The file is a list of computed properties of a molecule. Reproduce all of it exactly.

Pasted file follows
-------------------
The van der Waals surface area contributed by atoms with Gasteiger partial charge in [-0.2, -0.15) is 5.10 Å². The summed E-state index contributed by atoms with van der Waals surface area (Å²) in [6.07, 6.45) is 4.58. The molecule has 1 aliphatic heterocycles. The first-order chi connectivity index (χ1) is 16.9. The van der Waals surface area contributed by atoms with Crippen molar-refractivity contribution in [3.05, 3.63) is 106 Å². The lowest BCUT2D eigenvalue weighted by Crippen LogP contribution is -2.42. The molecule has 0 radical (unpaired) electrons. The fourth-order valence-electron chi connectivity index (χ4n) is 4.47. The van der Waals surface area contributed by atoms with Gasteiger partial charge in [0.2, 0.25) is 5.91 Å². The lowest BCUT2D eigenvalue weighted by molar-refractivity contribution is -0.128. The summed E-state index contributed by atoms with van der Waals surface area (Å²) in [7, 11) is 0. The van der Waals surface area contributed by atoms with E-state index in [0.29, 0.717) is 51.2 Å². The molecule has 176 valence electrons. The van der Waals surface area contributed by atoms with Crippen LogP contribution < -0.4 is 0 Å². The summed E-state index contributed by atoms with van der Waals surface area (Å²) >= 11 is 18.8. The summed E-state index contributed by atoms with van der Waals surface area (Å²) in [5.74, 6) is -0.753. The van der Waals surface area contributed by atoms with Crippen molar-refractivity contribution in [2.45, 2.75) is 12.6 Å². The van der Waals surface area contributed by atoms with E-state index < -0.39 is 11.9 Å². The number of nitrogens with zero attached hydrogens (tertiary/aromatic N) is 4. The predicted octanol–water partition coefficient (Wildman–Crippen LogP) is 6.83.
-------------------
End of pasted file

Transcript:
The van der Waals surface area contributed by atoms with Gasteiger partial charge in [-0.2, -0.15) is 5.10 Å². The summed E-state index contributed by atoms with van der Waals surface area (Å²) in [6.07, 6.45) is 4.58. The molecule has 1 aliphatic heterocycles. The first-order chi connectivity index (χ1) is 16.9. The van der Waals surface area contributed by atoms with Crippen molar-refractivity contribution in [3.05, 3.63) is 106 Å². The lowest BCUT2D eigenvalue weighted by Crippen LogP contribution is -2.42. The molecule has 0 radical (unpaired) electrons. The fourth-order valence-electron chi connectivity index (χ4n) is 4.47. The van der Waals surface area contributed by atoms with Gasteiger partial charge in [0.2, 0.25) is 5.91 Å². The lowest BCUT2D eigenvalue weighted by molar-refractivity contribution is -0.128. The summed E-state index contributed by atoms with van der Waals surface area (Å²) in [7, 11) is 0. The van der Waals surface area contributed by atoms with E-state index in [0.29, 0.717) is 51.2 Å². The molecule has 176 valence electrons. The van der Waals surface area contributed by atoms with Crippen LogP contribution < -0.4 is 0 Å². The summed E-state index contributed by atoms with van der Waals surface area (Å²) >= 11 is 18.8. The summed E-state index contributed by atoms with van der Waals surface area (Å²) in [5.74, 6) is -0.753. The van der Waals surface area contributed by atoms with Crippen molar-refractivity contribution in [2.45, 2.75) is 12.6 Å². The van der Waals surface area contributed by atoms with E-state index < -0.39 is 11.9 Å². The number of nitrogens with zero attached hydrogens (tertiary/aromatic N) is 4. The predicted octanol–water partition coefficient (Wildman–Crippen LogP) is 6.83.